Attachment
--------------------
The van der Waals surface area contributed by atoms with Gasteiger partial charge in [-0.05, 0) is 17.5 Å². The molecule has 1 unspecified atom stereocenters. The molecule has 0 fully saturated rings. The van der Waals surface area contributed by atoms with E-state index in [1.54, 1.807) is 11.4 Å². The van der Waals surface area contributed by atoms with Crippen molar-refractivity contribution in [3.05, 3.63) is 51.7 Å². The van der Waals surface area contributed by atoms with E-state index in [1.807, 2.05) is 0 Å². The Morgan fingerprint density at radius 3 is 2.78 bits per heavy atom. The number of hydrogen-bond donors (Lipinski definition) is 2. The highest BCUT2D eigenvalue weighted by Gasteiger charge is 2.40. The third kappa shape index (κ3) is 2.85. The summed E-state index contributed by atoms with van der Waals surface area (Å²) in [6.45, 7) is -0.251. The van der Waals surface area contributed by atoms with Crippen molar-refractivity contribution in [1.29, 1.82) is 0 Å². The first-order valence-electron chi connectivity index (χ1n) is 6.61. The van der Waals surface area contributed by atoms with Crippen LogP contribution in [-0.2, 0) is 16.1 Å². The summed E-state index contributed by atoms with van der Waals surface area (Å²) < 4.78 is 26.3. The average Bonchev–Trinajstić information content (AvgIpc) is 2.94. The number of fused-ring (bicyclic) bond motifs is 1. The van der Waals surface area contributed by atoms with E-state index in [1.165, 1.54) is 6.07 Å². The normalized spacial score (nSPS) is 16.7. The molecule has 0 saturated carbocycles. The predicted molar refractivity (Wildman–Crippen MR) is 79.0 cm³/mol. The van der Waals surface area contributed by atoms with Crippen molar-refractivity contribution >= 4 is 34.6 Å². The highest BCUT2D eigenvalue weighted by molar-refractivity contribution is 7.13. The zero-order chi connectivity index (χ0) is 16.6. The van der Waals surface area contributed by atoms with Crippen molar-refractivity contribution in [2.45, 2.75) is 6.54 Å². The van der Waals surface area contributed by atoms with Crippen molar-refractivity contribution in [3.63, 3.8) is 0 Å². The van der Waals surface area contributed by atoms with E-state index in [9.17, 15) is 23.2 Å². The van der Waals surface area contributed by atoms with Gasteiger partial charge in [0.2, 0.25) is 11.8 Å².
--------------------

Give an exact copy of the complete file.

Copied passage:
The van der Waals surface area contributed by atoms with Gasteiger partial charge in [-0.05, 0) is 17.5 Å². The molecule has 1 unspecified atom stereocenters. The molecule has 0 fully saturated rings. The van der Waals surface area contributed by atoms with E-state index in [1.54, 1.807) is 11.4 Å². The van der Waals surface area contributed by atoms with Crippen molar-refractivity contribution in [3.05, 3.63) is 51.7 Å². The van der Waals surface area contributed by atoms with E-state index in [1.807, 2.05) is 0 Å². The Morgan fingerprint density at radius 3 is 2.78 bits per heavy atom. The number of hydrogen-bond donors (Lipinski definition) is 2. The highest BCUT2D eigenvalue weighted by Gasteiger charge is 2.40. The third kappa shape index (κ3) is 2.85. The summed E-state index contributed by atoms with van der Waals surface area (Å²) in [6.45, 7) is -0.251. The van der Waals surface area contributed by atoms with Crippen molar-refractivity contribution in [1.29, 1.82) is 0 Å². The first-order valence-electron chi connectivity index (χ1n) is 6.61. The van der Waals surface area contributed by atoms with Crippen LogP contribution in [-0.2, 0) is 16.1 Å². The summed E-state index contributed by atoms with van der Waals surface area (Å²) < 4.78 is 26.3. The average Bonchev–Trinajstić information content (AvgIpc) is 2.94. The number of fused-ring (bicyclic) bond motifs is 1. The van der Waals surface area contributed by atoms with E-state index in [1.165, 1.54) is 6.07 Å². The normalized spacial score (nSPS) is 16.7. The molecule has 0 saturated carbocycles. The predicted molar refractivity (Wildman–Crippen MR) is 79.0 cm³/mol. The van der Waals surface area contributed by atoms with Crippen molar-refractivity contribution >= 4 is 34.6 Å². The highest BCUT2D eigenvalue weighted by molar-refractivity contribution is 7.13. The zero-order chi connectivity index (χ0) is 16.6. The van der Waals surface area contributed by atoms with Crippen molar-refractivity contribution in [2.45, 2.75) is 6.54 Å². The van der Waals surface area contributed by atoms with Crippen molar-refractivity contribution in [3.63, 3.8) is 0 Å². The van der Waals surface area contributed by atoms with E-state index in [9.17, 15) is 23.2 Å². The van der Waals surface area contributed by atoms with Gasteiger partial charge in [0.2, 0.25) is 11.8 Å².